David Stern Says NBA Teams Are Increasingly Attracting Foreign Investors
NBA Commissioner David Stern said that league franchises are "attracting more interest from investors outside the U.S. as their revenues stabilise and the value of media rights for basketball increases," according to Roger Blitz of the FINANCIAL TIMES. Stern said that he had been "approached last month by a Middle East investor wanting to buy any one of four NBA franchises." Each of the four unnamed franchises "rejected the approach." However, Stern said that the "takeover of some of the 30 NBA franchises by overseas investors was inevitable." Nets Owner Mikhail Prokhorov "became the first foreign owner of an NBA franchise" when he bought the team in '10 (FINANCIAL TIMES, 1/16). But Nets F Andrei Kirilenko said of a potential NBA franchise in London, "I don't think it's realistic only because of the travel. Maybe if it was its own division like Euroleague in the NBA. So if you go once a year to another continent and play three games there and just be home, maybe it’s going to work like that. But it's definitely not going to work for one game and coming back. It's just physically impossible" (N.Y. DAILY NEWS, 1/15).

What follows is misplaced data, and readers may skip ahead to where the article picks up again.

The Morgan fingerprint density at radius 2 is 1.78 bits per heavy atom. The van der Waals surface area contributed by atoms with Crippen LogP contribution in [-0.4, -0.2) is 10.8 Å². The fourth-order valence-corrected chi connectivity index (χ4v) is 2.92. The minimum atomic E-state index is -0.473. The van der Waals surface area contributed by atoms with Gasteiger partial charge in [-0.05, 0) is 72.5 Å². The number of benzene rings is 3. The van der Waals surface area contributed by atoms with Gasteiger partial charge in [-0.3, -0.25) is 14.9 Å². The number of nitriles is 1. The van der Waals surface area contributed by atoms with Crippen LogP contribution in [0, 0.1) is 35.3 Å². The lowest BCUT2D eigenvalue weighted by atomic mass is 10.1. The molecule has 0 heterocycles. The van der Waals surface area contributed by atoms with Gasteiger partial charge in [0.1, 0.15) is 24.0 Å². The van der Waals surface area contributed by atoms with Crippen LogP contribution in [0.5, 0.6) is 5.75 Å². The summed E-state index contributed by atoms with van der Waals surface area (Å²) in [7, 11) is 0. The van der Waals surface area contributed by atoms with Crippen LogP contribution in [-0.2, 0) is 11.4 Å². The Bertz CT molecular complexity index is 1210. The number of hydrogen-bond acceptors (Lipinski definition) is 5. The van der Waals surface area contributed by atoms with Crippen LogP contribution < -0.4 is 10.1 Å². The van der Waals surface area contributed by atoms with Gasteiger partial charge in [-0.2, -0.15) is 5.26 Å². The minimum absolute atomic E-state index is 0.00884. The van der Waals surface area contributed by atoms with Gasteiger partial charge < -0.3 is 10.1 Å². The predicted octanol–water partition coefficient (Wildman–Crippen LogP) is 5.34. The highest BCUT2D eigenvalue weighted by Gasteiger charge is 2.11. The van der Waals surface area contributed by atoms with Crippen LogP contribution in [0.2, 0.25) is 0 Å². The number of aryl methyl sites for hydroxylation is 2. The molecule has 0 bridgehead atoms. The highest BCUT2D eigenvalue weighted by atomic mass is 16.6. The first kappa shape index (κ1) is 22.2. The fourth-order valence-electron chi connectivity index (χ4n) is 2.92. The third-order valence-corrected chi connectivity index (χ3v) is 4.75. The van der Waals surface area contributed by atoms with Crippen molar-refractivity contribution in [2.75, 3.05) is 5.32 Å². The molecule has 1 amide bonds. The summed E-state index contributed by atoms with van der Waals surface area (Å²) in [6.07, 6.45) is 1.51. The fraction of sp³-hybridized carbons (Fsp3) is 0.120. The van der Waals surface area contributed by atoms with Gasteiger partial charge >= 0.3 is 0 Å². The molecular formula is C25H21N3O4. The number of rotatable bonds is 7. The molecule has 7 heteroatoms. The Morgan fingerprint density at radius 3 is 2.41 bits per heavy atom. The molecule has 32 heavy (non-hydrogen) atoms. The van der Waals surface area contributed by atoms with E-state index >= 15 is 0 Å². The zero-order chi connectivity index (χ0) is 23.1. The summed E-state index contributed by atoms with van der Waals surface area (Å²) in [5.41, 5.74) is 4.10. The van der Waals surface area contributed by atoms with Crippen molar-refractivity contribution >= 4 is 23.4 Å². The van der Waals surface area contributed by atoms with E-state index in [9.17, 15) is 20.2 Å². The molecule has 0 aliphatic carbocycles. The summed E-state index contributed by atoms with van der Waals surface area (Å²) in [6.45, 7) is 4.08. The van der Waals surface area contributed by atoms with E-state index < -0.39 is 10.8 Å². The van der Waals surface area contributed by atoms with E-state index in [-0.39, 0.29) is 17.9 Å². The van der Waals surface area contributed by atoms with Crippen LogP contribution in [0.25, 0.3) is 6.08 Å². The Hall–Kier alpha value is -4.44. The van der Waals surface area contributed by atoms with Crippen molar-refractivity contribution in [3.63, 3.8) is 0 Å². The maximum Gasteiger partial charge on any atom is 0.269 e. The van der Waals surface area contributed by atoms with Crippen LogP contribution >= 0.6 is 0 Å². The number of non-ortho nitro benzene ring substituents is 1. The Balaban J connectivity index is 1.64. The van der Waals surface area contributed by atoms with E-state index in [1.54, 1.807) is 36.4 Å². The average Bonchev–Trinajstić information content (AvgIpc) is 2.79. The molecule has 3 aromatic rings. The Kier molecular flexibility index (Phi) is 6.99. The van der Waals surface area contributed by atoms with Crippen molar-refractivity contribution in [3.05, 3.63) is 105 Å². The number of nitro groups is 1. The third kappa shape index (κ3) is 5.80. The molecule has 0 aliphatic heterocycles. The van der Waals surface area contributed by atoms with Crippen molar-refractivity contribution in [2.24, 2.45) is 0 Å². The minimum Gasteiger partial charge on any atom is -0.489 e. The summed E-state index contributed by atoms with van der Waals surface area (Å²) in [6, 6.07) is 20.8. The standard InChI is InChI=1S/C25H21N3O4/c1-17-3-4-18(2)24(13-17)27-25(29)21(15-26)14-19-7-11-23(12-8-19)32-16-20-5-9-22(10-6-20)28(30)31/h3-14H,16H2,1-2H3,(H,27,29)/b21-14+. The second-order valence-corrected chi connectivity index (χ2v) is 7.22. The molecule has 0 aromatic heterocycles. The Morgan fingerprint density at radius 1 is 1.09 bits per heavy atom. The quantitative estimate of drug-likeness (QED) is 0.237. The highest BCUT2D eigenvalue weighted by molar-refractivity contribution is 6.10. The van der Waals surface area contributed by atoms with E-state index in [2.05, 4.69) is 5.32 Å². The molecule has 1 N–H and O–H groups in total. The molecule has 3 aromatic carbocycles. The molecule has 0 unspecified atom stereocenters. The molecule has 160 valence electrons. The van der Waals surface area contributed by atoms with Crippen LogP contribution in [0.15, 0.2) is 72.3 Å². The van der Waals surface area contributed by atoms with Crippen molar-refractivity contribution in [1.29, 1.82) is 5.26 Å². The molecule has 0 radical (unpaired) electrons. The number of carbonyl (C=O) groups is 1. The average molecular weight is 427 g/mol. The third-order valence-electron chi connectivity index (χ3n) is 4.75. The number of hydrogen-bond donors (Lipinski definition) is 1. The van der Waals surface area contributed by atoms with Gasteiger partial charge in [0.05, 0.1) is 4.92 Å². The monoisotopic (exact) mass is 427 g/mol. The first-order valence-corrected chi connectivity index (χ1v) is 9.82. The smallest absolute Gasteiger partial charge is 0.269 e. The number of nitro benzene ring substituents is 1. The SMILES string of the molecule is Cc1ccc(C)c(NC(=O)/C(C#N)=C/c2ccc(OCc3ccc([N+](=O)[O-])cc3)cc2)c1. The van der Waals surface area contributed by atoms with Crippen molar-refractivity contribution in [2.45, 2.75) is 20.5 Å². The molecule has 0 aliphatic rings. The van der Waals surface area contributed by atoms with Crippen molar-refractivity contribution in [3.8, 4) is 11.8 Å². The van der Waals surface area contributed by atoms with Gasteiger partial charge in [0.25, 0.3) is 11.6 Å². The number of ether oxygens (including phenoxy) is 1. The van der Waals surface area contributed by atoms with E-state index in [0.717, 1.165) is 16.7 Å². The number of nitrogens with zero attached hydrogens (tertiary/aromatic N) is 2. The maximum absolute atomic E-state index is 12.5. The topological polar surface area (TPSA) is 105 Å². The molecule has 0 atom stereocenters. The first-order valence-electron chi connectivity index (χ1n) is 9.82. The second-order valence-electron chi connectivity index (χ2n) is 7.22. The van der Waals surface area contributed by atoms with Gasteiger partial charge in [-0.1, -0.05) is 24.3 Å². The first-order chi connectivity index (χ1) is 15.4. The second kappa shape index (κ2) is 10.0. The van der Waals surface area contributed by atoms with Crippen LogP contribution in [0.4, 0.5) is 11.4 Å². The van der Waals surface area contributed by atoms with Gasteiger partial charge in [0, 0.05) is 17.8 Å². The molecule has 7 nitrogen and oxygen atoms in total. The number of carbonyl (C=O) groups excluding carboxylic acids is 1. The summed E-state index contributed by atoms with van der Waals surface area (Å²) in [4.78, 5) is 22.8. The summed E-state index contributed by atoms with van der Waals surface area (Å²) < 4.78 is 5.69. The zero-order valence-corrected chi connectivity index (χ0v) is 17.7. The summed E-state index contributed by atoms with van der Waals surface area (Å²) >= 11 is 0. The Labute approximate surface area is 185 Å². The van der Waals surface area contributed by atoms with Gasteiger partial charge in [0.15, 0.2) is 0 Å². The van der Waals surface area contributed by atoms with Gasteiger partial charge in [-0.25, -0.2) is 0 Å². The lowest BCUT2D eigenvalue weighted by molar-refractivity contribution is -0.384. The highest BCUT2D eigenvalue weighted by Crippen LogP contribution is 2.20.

THE LONG GOODBYE: Stern is departing as commissioner on Feb. 1 after 30 years, and ESPN's Avery Johnson called Stern's tenure "one of the most successful runs in sports history." Johnson: "What a great commissioner he's been for the NBA. ... The way he's grown the game globally, what he's also done for minority hiring. There's no need for a Rooney Rule like the NFL has for hiring minorities in the NBA. ... David Stern has done a great job and it's sad to see his run come to an end." ESPN's Doris Burke added, "Hard to argue that from where the league was when he started to where it is when he departs that there's been a better commissioner in sports." Burke added NBA Deputy Commissioner & COO Adam Silver "is more than ready for the job" ("NBA Countdown," ESPN, 1/15). Mavericks Owner Mark Cuban said that he would give Stern "'an 85 to 90' out of 100 when grading his three decades in charge." Cuban added that his "only bone of contention" with Stern "during his time in the league -- besides the state of officiating -- was the amount of money invested in China at Stern's behest in the continued pursuit of globalizing the NBA brand." But Cuban said, "On the business side, we've agreed far more than we've disagreed" (ESPN.com, 1/16).